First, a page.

percentage of online adults who use social media
Source: Pew Internet
Today, 72% of online adults use social networking sites. Although younger adults continue to be the most likely social media users, one of the more striking stories about the social networking population has been the growth among older Internet users in recent years. Those ages 65 and older have roughly tripled their presence on social networking sites in the last four years—from 13 percent in the spring of 2009 to 43 percent now.
In this report, Pew also studied online adults’ use of Twitter. The percentage of Internet users who are on Twitter has more than doubled since November 2010, currently standing at 18 percent. Internet users ages 18-29 are the most likely to use Twitter—30 percent of them now do so.
percentage who cite the Internet as a main source of news
Source: Pew Research
The Pew Research Center’s biennial media attitudes survey, conducted July 17-21, 2013, among 1,480 adults, finds that 50 percent of the public now cites the Internet as a main source for national and international news, up from 43 percent in 2011. Television (69 percent) remains the public’s top source for news. Far fewer cite newspapers (28 percent) or radio (23 percent) as their main source. (Respondents were allowed to name up to two sources.)
The current media landscape is starkly different than in 2001, when 45 percent said newspapers were their main source for news and just 13 percent cited the Internet. The percentage turning to television for news has changed little over this same period of time.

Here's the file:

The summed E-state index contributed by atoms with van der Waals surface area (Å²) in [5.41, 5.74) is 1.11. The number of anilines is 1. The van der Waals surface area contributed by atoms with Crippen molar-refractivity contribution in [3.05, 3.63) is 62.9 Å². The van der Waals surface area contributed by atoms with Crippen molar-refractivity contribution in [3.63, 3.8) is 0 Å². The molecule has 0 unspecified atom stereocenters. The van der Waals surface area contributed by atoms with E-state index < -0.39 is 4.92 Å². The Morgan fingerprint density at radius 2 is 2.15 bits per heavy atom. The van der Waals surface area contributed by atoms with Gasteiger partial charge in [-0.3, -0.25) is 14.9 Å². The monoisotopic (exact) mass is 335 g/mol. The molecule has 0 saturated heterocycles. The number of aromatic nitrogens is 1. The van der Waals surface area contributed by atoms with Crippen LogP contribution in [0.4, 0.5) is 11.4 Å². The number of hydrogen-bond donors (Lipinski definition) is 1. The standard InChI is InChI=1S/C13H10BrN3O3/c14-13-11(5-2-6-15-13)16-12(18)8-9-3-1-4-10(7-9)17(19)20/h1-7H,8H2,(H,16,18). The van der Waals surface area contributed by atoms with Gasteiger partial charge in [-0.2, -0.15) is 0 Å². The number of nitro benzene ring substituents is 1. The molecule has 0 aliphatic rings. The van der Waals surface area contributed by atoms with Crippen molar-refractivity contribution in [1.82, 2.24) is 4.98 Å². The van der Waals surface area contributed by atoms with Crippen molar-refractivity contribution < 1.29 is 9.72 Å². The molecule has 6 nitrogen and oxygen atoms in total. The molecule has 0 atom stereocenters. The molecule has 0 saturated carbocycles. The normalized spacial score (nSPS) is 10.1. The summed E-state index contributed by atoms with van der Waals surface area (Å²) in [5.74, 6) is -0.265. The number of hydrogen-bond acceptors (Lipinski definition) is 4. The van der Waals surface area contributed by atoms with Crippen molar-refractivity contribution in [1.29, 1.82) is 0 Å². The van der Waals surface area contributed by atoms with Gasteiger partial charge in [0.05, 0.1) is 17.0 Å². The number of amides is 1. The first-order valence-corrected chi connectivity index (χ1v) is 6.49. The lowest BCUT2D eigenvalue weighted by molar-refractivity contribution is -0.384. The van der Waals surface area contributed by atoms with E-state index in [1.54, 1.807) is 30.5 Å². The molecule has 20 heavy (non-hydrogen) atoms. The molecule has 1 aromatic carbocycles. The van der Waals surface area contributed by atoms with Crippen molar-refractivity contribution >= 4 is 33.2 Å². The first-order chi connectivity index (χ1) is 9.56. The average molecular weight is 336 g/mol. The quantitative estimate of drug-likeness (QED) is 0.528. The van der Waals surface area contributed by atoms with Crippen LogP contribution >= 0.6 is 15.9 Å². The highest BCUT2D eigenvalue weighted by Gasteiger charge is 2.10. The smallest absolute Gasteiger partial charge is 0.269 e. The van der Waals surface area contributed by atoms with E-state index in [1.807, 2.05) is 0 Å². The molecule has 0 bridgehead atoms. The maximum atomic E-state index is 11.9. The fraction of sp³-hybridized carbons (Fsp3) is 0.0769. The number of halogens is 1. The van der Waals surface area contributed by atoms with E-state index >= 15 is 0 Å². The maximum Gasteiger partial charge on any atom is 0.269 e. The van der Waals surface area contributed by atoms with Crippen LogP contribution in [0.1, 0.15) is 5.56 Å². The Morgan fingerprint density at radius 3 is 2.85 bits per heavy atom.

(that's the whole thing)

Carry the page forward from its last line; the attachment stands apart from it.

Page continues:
Most Hospitable Cities in America
The popular travel site Airbnb filtered through thousands of user reviews looking for cities with the highest percentages of five-star listings, signifying places where Airbnb hosts really go above and beyond to welcome their guests.
That left them with something they call the Airbnb Hospitality Index—a guide to where Airbnb hosts bring that extra-special touch. Using the Hospitality Index, they were able to calculate the most hospitable cities in the U.S.
percentage of evangelicals who say radical life extension would be good
Source: Christianity Today Gleanings
Only slightly more than a third of white evangelical Protestants (34 percent) say that procedures allowing humans to live for 120 years or longer would ultimately benefit society. Compare that to the 61 percent who think that “medical advances that prolong life are generally good” and the 50 percent who said “medical treatments these days are worth the costs.”
Black Protestants, meanwhile, support the prospect of extending life to near-biblical lengths in higher numbers than any other religious affiliation. Pew found that 54 percent of black Protestants approve of radical life extension, compared to 44 percent of Hispanic Catholics, 43 percent of the religiously unaffiliated, 41 percent of white mainline Protestants, and 31 percent of white Catholics.
percentage of weekly church attendees who are non-smokers
Smoking in the U.S. is highly correlated with religiosity, with those who never attend church almost three times as likely to smoke as those who attend weekly. This relationship holds even when controlling for demographic characteristics associated with smoking and church attendance.